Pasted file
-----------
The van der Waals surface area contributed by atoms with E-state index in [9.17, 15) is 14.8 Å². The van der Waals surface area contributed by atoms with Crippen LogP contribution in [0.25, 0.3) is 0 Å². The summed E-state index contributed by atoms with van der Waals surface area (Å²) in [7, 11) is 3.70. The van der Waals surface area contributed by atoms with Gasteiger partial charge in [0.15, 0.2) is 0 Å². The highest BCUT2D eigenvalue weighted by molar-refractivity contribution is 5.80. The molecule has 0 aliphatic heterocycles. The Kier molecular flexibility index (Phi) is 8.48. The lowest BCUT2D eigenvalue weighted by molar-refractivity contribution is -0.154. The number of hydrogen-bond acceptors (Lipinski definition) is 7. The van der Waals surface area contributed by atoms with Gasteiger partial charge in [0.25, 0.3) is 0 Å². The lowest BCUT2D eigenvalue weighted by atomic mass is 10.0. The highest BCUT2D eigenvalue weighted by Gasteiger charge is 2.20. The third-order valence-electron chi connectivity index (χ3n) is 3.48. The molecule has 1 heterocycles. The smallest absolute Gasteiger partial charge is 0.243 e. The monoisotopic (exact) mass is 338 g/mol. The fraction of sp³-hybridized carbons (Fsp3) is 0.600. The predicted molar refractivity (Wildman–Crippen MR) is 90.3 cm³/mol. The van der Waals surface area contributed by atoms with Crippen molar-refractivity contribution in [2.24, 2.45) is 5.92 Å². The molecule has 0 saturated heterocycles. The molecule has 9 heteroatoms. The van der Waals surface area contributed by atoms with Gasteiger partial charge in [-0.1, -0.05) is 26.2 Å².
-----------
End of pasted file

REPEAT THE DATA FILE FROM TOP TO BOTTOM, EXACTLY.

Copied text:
The van der Waals surface area contributed by atoms with E-state index in [9.17, 15) is 14.8 Å². The van der Waals surface area contributed by atoms with Crippen LogP contribution in [0.25, 0.3) is 0 Å². The summed E-state index contributed by atoms with van der Waals surface area (Å²) in [7, 11) is 3.70. The van der Waals surface area contributed by atoms with Gasteiger partial charge in [0.15, 0.2) is 0 Å². The highest BCUT2D eigenvalue weighted by molar-refractivity contribution is 5.80. The molecule has 0 aliphatic heterocycles. The Kier molecular flexibility index (Phi) is 8.48. The lowest BCUT2D eigenvalue weighted by molar-refractivity contribution is -0.154. The number of hydrogen-bond acceptors (Lipinski definition) is 7. The van der Waals surface area contributed by atoms with Gasteiger partial charge in [0.25, 0.3) is 0 Å². The lowest BCUT2D eigenvalue weighted by atomic mass is 10.0. The highest BCUT2D eigenvalue weighted by Gasteiger charge is 2.20. The third-order valence-electron chi connectivity index (χ3n) is 3.48. The molecule has 1 heterocycles. The smallest absolute Gasteiger partial charge is 0.243 e. The monoisotopic (exact) mass is 338 g/mol. The fraction of sp³-hybridized carbons (Fsp3) is 0.600. The predicted molar refractivity (Wildman–Crippen MR) is 90.3 cm³/mol. The van der Waals surface area contributed by atoms with Crippen molar-refractivity contribution in [2.24, 2.45) is 5.92 Å². The molecule has 0 saturated heterocycles. The molecule has 9 heteroatoms. The van der Waals surface area contributed by atoms with Gasteiger partial charge in [-0.1, -0.05) is 26.2 Å².